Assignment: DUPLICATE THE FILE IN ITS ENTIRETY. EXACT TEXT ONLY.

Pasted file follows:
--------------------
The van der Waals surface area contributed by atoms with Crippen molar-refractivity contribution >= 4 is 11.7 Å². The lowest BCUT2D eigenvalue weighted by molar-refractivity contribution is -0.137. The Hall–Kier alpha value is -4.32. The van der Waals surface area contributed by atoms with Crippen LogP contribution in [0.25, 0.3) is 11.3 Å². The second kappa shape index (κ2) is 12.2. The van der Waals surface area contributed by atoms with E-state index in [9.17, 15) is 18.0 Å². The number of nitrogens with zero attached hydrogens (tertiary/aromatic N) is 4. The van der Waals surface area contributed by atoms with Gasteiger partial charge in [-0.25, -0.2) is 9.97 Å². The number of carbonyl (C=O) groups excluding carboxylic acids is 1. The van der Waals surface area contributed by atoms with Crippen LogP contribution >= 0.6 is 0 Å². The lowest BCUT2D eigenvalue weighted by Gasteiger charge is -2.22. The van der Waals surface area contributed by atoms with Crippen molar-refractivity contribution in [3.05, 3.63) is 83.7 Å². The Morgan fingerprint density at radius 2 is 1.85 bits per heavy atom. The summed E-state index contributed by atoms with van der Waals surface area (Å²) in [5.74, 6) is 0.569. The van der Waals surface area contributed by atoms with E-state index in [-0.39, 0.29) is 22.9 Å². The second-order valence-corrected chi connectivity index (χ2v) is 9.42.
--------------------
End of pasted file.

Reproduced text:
The van der Waals surface area contributed by atoms with Crippen molar-refractivity contribution >= 4 is 11.7 Å². The lowest BCUT2D eigenvalue weighted by molar-refractivity contribution is -0.137. The Hall–Kier alpha value is -4.32. The van der Waals surface area contributed by atoms with Crippen LogP contribution in [0.25, 0.3) is 11.3 Å². The second kappa shape index (κ2) is 12.2. The van der Waals surface area contributed by atoms with E-state index in [9.17, 15) is 18.0 Å². The number of nitrogens with zero attached hydrogens (tertiary/aromatic N) is 4. The van der Waals surface area contributed by atoms with Gasteiger partial charge in [-0.25, -0.2) is 9.97 Å². The number of carbonyl (C=O) groups excluding carboxylic acids is 1. The van der Waals surface area contributed by atoms with Crippen LogP contribution >= 0.6 is 0 Å². The lowest BCUT2D eigenvalue weighted by Gasteiger charge is -2.22. The van der Waals surface area contributed by atoms with Crippen molar-refractivity contribution in [3.05, 3.63) is 83.7 Å². The Morgan fingerprint density at radius 2 is 1.85 bits per heavy atom. The summed E-state index contributed by atoms with van der Waals surface area (Å²) in [5.74, 6) is 0.569. The van der Waals surface area contributed by atoms with E-state index in [-0.39, 0.29) is 22.9 Å². The second-order valence-corrected chi connectivity index (χ2v) is 9.42.